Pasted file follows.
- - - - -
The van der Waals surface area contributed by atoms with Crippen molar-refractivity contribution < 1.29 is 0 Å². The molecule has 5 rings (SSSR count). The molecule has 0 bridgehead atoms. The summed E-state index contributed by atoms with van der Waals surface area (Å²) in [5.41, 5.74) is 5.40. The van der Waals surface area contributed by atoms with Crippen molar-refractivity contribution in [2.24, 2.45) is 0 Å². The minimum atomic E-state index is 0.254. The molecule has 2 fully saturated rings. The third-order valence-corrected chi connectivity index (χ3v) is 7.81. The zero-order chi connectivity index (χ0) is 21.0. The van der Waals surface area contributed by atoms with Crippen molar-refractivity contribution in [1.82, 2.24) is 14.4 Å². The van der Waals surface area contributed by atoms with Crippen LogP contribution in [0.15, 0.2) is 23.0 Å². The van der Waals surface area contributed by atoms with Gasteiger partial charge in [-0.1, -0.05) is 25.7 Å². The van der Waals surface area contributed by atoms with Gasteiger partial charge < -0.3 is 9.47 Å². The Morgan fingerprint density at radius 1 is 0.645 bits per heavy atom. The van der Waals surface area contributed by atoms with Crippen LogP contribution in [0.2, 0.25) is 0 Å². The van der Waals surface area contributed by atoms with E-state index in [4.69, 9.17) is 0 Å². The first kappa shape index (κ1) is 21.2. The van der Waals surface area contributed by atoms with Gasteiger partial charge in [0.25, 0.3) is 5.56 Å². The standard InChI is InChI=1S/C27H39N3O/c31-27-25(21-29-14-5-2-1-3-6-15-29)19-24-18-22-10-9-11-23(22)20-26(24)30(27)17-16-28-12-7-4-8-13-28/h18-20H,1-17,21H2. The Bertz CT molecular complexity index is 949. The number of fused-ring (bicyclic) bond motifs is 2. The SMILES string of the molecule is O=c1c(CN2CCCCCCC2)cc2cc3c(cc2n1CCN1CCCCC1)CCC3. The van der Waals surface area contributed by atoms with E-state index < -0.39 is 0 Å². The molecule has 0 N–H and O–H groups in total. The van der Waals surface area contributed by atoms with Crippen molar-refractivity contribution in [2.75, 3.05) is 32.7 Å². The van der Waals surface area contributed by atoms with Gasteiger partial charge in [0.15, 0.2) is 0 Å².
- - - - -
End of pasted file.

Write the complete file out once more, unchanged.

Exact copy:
The van der Waals surface area contributed by atoms with Crippen molar-refractivity contribution < 1.29 is 0 Å². The molecule has 5 rings (SSSR count). The molecule has 0 bridgehead atoms. The summed E-state index contributed by atoms with van der Waals surface area (Å²) in [5.41, 5.74) is 5.40. The van der Waals surface area contributed by atoms with Crippen molar-refractivity contribution in [2.24, 2.45) is 0 Å². The minimum atomic E-state index is 0.254. The molecule has 2 fully saturated rings. The third-order valence-corrected chi connectivity index (χ3v) is 7.81. The zero-order chi connectivity index (χ0) is 21.0. The van der Waals surface area contributed by atoms with Crippen molar-refractivity contribution in [1.82, 2.24) is 14.4 Å². The van der Waals surface area contributed by atoms with Crippen LogP contribution in [0.15, 0.2) is 23.0 Å². The van der Waals surface area contributed by atoms with Gasteiger partial charge in [-0.1, -0.05) is 25.7 Å². The van der Waals surface area contributed by atoms with Gasteiger partial charge < -0.3 is 9.47 Å². The Morgan fingerprint density at radius 1 is 0.645 bits per heavy atom. The van der Waals surface area contributed by atoms with Crippen LogP contribution in [0.2, 0.25) is 0 Å². The van der Waals surface area contributed by atoms with E-state index in [4.69, 9.17) is 0 Å². The first kappa shape index (κ1) is 21.2. The van der Waals surface area contributed by atoms with Gasteiger partial charge in [0.25, 0.3) is 5.56 Å². The standard InChI is InChI=1S/C27H39N3O/c31-27-25(21-29-14-5-2-1-3-6-15-29)19-24-18-22-10-9-11-23(22)20-26(24)30(27)17-16-28-12-7-4-8-13-28/h18-20H,1-17,21H2. The Bertz CT molecular complexity index is 949. The number of fused-ring (bicyclic) bond motifs is 2. The SMILES string of the molecule is O=c1c(CN2CCCCCCC2)cc2cc3c(cc2n1CCN1CCCCC1)CCC3. The van der Waals surface area contributed by atoms with E-state index < -0.39 is 0 Å². The molecule has 0 N–H and O–H groups in total. The van der Waals surface area contributed by atoms with Crippen molar-refractivity contribution in [2.75, 3.05) is 32.7 Å². The van der Waals surface area contributed by atoms with Gasteiger partial charge in [0.15, 0.2) is 0 Å².